Colonel Abraham Depew LbNA # 56436
|Placed Date||Nov 11 2010|
|Last Found||Jul 21 2014|
This box has been replaced as of 11/10/12. Good luck and make sure you replace it the same way you find it.
Colonel Abraham Depew is buried in Boone County and happens to be a historically preserved area. County folks have cleared a trail for people to come check out his tombstone. Drive back deep into the Northpointe Subdivision in Hebron, KY. The trail head is unmarked but is found on a public easement between 1726 and 1730 Bingham Circle. Park along the street, cross over the empty lot (field) and go through the trail that has been cut through the woods. The trail is approximately 1/2 mile long into the woods. It is a wide and grassy trail which easily guides you all the way to the tombstone. I have placed a letterbox about 10 feet from the stone under abig flat rock.
Please replace everything the same way you found it.
Not much is known about Colonel Abraham Depew. We know that he was a resident here in the early 1800s in what is now known as Boone County. He attended and was baptized in the GunPowder Church. He was a military leader of the Corn Stalk Militia*.
However, there is a legend that has been talked about for quite some time which explains how he became such a historic hero for Boone County.
Legend has it that back in the early 1800s a band of pirates used to terrorize the communities along the Ohio River. This group of bandits was lead by a man named Emo. He was known around the greater Ohio Valley as Captain Emo. He was also known for having a huge pet bird that rested on his shoulder. It was a black turkey vulture that he named Ree. He was named after the sound the bird made when the bandits attacked. Emo lead a group of bandits that he selected including outlaws, wild Indians, and runaway slaves. They would sail up and down the Ohio River by night pillaging homes taking personal goods including: furs, gold, tobacco crops, and other valuables. They were known to yell and shout intimidating their victims with animal like screams. Their attacks were quick lasting less than a minute before they would run for their boat and escape to a hidden location.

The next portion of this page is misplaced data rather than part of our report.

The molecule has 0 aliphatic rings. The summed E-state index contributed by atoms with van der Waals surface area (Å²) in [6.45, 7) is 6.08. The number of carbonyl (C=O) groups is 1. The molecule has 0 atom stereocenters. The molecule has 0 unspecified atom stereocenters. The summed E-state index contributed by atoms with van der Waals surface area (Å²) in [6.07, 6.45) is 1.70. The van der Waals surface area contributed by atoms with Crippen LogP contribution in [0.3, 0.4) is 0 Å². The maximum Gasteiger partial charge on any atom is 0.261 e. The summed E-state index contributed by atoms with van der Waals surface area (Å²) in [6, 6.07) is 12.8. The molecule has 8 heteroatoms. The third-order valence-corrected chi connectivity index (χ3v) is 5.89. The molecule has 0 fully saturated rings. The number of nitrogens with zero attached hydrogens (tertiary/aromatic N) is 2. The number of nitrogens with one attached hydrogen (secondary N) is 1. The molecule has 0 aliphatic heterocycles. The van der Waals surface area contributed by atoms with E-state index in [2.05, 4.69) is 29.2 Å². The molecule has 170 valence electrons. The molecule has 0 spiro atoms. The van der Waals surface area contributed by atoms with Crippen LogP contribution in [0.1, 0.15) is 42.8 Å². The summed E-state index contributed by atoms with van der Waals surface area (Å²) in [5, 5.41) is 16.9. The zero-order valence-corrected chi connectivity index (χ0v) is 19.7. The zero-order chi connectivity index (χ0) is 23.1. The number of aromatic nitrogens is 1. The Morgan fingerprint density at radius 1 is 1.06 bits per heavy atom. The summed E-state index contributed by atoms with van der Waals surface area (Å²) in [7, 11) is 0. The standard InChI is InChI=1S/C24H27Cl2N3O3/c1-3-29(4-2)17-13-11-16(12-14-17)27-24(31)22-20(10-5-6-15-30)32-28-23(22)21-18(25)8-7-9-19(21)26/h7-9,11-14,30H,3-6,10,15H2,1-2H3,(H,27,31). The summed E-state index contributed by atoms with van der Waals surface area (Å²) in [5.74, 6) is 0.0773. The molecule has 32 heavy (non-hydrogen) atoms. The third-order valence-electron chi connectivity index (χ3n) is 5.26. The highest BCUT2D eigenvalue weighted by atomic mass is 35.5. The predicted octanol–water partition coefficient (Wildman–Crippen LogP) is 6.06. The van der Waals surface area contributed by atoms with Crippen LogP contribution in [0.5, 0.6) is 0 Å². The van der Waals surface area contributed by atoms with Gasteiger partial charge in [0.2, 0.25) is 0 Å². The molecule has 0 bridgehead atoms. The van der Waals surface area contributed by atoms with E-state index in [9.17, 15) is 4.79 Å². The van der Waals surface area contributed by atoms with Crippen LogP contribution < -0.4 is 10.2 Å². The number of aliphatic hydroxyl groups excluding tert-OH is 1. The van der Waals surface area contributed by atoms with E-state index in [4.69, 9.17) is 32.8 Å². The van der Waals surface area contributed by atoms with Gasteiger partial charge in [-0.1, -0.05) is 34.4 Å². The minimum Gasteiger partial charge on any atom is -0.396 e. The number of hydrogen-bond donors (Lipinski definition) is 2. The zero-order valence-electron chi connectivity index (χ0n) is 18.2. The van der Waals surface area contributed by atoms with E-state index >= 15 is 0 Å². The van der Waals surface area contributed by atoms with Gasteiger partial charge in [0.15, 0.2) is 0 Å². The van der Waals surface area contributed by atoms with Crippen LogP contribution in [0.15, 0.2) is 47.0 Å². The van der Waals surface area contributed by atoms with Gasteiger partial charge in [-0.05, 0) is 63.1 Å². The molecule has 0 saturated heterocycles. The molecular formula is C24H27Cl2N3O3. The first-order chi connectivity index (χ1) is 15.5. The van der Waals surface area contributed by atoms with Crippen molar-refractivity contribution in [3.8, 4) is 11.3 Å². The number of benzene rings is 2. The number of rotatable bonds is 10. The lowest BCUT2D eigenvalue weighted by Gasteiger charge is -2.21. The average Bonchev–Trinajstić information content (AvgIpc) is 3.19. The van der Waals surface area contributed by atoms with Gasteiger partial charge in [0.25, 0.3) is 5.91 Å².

Colonel Depew heard rumors of their proximity to his residence and collected a group of his bravest neighbors. He gathered folks from the Gunpowder Church and members of his Corn Stalk Militia. They waited 3 days straight until Captain Emo and his bandits arrived. The fight occurred not far from Depew’s buriel site. Emo’s bandits came screaming into the community while Colonel Depews men blasted muskits in their direction. The bandits fired muskits and arrows back when Depew suffered a mortal wound. With his last bit of life he reached up and fired a mortal shot into the chest of Captain Emo. His bandits retreated and were never heard from again. They also never found Captain Emo’s body. The colonel was buried in 1820.
Some folks say that the legend is simply a myth. However, if you’re ever around those woods that lead to the river during the evening hours, you will hear the wild dog like screams for about a minute, and then the sounds vanish. Some say its wild coyotes. Some say it’s the ghost of Captain Emo and his fallen comrades. If you look up during the day you will also see turkey vultures circling around as if they are looking for their lost leader.
You might also wonder why the street that leads closest to Colonel Depew’s grave is called Emory Court. It could be a combination of ‘Emo’ and ‘Ree’ reaching their ‘Court’ judgement from the honorable and brave Colonel Abraham Depew.
*Cornstalk Militia: This militia was created by our government to protect small communities from indian attacks. Named Cornstalk due to many men in this particular militia carried cornstalks during practice drills b/c they didn't have rifles.